One in three breast cancers 'harmless
AS MANY as one in three breast cancers detected by screening may actually be harmless and not need treatment, new research has found.
The study, which analysed data from the UK, Canada, Australia, Sweden and Norway, suggests some women undergo unnecessary treatment for cancers that are unlikely to kill them or spread. But campaigners have urged women to continue to go for screening, as research showed it saved many lives every year.
In Scotland, women are invited for a mammogram to check their breasts every three years between the ages of 50 and 70. In the latest study, researchers from the Nordic Cochrane Centre in Denmark pointed out that some breast cancers could grow so slowly that the patient died of other causes first, or the cancer might stay dormant or regress.
Writing in the British Medical Journal, the scientists said cancer screening programmes could lead to "overdiagnosis" as a result.
They added: "Screening for cancer may lead to earlier detection of lethal cancers, but also detects harmless ones that will not cause death or symptoms. The detection of such cancers, which would not have been identified clinically in someone's remaining lifetime, is called overdiagnosis and can only be harmful to those who experience it.
"As it is not possible to distinguish between lethal and harmless cancers, all detected cancers are treated. Overdiagnosis and overtreatment are therefore inevitable."
The authors said autopsy data showed that about 37 per cent of women aged 40 to 54 who died from causes other than breast cancer "had lesions of invasive or non-invasive cancer".
About half these lesions would have been picked up in screening and some would have been treated, they said.
The experts focused on data between 1971 and 1999. They looked at breast cancer trends before and after the introduction of government-funded screening programmes in all the countries studied, covering at least seven years before and after screening was implemented.
The researchers found an increase in the incidence of breast cancer that was closely related to the introduction of screening programmes. They estimated the level of overdiagnosis for each country and found it to be between 46 per cent and 59 per cent, with a total overdiagnosis of 52 per cent – meaning one in three cancers was overdiagnosed. For the UK, they estimated 57 per cent overdiagnosis.
In an accompanying editorial to the research, US-based Professor H Gilbert Welch said:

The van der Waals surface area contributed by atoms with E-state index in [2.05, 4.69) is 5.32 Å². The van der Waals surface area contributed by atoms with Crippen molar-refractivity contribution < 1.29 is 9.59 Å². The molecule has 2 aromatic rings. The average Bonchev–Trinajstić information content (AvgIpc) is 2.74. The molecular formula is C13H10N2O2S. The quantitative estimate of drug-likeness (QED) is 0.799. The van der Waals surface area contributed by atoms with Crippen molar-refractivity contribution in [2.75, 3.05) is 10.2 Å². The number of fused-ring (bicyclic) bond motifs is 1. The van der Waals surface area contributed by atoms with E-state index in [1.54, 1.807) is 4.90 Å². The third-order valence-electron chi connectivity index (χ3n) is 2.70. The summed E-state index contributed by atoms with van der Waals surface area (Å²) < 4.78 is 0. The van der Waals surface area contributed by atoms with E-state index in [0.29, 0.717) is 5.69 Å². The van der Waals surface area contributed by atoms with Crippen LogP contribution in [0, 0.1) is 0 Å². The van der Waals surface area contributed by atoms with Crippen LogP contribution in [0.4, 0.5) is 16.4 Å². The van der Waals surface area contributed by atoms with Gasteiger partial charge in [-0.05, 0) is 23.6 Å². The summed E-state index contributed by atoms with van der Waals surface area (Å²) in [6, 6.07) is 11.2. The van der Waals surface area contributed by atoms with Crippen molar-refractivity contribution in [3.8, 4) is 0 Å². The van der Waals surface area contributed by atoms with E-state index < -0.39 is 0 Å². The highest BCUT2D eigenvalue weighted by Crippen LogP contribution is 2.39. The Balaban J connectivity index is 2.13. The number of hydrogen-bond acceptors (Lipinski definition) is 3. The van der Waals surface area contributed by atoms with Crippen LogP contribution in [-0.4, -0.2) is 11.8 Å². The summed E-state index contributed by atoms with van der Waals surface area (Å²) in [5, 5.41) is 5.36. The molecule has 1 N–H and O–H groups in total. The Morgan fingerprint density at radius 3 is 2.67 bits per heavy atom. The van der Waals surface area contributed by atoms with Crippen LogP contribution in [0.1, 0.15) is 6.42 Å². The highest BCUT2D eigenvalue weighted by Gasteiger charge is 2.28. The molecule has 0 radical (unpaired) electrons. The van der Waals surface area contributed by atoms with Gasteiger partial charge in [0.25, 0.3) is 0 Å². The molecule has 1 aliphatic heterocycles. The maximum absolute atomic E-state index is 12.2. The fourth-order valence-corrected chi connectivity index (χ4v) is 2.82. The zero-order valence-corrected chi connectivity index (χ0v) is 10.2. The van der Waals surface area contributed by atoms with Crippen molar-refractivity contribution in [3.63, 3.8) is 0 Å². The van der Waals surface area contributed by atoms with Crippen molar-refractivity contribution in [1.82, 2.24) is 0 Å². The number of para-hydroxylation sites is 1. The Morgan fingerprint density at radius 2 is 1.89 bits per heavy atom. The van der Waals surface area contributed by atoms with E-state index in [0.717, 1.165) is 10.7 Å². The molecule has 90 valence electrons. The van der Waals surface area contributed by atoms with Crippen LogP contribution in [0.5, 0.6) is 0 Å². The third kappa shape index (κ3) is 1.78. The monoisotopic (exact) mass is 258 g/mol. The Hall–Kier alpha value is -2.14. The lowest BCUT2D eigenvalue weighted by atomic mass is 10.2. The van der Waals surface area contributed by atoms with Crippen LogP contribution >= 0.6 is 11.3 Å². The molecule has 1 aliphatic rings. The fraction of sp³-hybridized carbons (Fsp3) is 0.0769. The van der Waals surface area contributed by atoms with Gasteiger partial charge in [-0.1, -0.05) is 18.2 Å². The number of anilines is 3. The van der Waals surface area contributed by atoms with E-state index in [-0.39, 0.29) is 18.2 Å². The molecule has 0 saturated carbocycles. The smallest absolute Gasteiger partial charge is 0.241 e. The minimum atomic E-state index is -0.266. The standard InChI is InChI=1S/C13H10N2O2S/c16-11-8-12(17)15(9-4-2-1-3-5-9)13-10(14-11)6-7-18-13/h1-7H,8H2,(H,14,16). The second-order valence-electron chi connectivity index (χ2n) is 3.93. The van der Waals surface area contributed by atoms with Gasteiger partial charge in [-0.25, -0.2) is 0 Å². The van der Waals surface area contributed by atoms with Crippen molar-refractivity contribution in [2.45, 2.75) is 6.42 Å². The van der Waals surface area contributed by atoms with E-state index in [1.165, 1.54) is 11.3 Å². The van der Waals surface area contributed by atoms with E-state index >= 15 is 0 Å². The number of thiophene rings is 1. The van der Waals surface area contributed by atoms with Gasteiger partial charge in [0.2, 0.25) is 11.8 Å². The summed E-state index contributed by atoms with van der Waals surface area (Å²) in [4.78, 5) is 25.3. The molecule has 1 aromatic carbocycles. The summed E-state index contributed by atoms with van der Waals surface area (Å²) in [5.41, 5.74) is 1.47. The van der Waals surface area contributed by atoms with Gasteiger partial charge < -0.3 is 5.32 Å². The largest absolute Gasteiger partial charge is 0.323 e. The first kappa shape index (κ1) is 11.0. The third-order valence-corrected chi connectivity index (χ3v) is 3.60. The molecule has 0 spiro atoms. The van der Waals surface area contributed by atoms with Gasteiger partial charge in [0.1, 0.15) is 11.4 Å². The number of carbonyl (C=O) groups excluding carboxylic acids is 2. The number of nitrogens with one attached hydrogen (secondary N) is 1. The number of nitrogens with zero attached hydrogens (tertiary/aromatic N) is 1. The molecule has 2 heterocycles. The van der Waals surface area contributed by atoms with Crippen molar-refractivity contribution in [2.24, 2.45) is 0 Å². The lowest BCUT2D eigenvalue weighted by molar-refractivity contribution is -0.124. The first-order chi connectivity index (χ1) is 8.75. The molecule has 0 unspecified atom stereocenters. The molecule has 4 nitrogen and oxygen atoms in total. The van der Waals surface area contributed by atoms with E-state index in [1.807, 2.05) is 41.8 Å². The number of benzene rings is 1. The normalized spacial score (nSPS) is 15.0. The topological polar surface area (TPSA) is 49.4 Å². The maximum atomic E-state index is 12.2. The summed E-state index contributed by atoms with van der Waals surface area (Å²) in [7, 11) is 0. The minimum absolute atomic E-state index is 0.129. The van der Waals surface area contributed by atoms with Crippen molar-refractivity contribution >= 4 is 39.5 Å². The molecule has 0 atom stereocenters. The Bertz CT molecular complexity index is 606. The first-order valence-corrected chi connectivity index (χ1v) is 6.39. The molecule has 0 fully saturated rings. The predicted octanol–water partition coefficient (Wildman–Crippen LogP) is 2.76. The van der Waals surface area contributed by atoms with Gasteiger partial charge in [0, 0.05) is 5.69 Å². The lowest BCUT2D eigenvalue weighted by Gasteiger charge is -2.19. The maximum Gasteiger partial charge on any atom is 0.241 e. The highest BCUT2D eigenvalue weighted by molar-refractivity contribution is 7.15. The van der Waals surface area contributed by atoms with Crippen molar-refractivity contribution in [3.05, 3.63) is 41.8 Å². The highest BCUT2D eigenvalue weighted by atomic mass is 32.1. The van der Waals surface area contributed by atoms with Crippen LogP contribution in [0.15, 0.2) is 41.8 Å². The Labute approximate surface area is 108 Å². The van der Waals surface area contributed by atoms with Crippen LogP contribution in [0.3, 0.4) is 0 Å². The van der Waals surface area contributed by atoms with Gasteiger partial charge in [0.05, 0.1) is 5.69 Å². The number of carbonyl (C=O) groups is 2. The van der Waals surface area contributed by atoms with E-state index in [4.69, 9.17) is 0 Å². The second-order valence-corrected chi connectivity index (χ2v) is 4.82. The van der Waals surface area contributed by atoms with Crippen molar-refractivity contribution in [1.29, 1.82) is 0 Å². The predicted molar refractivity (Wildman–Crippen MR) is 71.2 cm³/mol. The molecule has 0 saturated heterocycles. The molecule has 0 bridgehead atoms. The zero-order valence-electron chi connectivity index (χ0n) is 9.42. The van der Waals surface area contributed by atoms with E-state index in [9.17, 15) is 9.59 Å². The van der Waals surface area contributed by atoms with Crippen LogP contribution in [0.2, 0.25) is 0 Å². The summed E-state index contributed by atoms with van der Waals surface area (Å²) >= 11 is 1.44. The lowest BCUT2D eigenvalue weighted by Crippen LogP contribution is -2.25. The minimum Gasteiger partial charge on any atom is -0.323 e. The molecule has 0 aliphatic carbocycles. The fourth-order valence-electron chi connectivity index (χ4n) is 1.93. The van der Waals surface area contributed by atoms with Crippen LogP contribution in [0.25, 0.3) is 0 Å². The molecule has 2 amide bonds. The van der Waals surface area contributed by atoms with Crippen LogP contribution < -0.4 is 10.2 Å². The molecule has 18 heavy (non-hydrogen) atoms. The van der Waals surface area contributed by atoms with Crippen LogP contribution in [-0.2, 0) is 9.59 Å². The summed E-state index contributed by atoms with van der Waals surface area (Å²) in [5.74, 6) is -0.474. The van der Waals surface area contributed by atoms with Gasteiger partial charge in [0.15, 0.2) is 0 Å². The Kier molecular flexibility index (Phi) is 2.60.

"Mammography is one of medicine's 'close calls' – a delicate balance between benefits and harms – where different people in the same situation might reasonably make different choices.
"It undoubtedly helps some women, but hurts others. No right answer exists – instead, it is a personal choice."
However, campaigners urged women not to be put off screening because of the research.
Emma Pennery, of the charity Breast Cancer Care, said: "Until it is possible to accurately determine the progression of cancers found, screening remains an effective option for detecting breast cancers as soon as possible.
"Without screening, women would face the prospect of having to wait for a visible symptom of cancer, such as a lump, to become apparent before treatment could start.
"We know that early detection of breast cancer may lead to simpler, more effective outcomes and would urge women not to be put off breast screening by this report."
Dr Sarah Cant, of Breakthrough Breast Cancer, said: "We believe the benefits of detecting breast cancer early still outweigh the risks.
"Breakthrough agrees that women need to be given clear information about both the risks and benefits of breast screening so they can make informed choices. While survival rates have increased greatly in recent years, just under 12,000 women still die from this disease each year in the UK."
Dr Laura Bell, Cancer Research UK's information officer, said the screening programme in the UK prevented more than 1,000 breast cancer deaths a year, and she urged women to attend.
Health secretary Nicola Sturgeon added: "One in nine Scottish women will suffer breast cancer at some time in her life. Treatment is most successful when breast cancer is found early, so being screened is absolutely vital for women over 50.
"It is important that all abnormalities identified by screening are investigated. Even if these abnormalities are found to be less sinister than they could have been, we see this as a positive outcome for the woman concerned.
"Scotland's screening programme makes every effort to explain to women the potential benefits and risks of breast screening, so they can make informed choices."
ROUTINE SCREENING PICKED UP EARLY SIGNS
LINDA Milton was invited for breast cancer screening in 2000 after she turned 50.
The mammogram showed up areas of concern, which led to her having a biopsy.
The tests found signs of ductal carcinoma in situ (DCIS) – cells in some of the ducts of the breast had started to turn into cancer cells.
Mrs Milton, 59, from Clarkston, Glasgow, had the breast removed.
When the results came back, it showed the cancer was becoming more invasive.
"If I had let sleeping dogs lie, the dogs might have started to bite," she said.
Mrs Milton had to take the drug Tamoxifen for three years after her operation, followed by two years of Arimidex.
She said: "I am always shouting at people to go for their breast screening.
"The earlier you find it, the better the chances of doing something about it.
"I have absolutely no regrets that I went for it and it was picked up because I might not be here otherwise."
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